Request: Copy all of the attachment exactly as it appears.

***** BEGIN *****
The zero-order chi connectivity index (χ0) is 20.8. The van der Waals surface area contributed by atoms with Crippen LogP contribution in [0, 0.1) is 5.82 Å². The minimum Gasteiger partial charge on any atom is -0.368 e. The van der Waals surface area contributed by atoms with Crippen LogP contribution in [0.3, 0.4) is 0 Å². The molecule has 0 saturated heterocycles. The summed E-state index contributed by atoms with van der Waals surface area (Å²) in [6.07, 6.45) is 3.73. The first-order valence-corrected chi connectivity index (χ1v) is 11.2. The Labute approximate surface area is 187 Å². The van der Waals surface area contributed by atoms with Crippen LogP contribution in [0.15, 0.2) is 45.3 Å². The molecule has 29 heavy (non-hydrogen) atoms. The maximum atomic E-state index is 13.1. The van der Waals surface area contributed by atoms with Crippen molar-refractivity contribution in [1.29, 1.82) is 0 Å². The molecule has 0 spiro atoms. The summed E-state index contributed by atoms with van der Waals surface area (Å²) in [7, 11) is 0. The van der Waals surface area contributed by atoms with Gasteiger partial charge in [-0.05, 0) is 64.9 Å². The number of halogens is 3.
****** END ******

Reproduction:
The zero-order chi connectivity index (χ0) is 20.8. The van der Waals surface area contributed by atoms with Crippen LogP contribution in [0, 0.1) is 5.82 Å². The minimum Gasteiger partial charge on any atom is -0.368 e. The van der Waals surface area contributed by atoms with Crippen LogP contribution in [0.3, 0.4) is 0 Å². The molecule has 0 saturated heterocycles. The summed E-state index contributed by atoms with van der Waals surface area (Å²) in [6.07, 6.45) is 3.73. The first-order valence-corrected chi connectivity index (χ1v) is 11.2. The Labute approximate surface area is 187 Å². The van der Waals surface area contributed by atoms with Crippen LogP contribution in [0.15, 0.2) is 45.3 Å². The molecule has 29 heavy (non-hydrogen) atoms. The maximum atomic E-state index is 13.1. The van der Waals surface area contributed by atoms with Crippen molar-refractivity contribution in [1.29, 1.82) is 0 Å². The molecule has 0 spiro atoms. The summed E-state index contributed by atoms with van der Waals surface area (Å²) in [7, 11) is 0. The van der Waals surface area contributed by atoms with Gasteiger partial charge in [-0.05, 0) is 64.9 Å². The number of halogens is 3.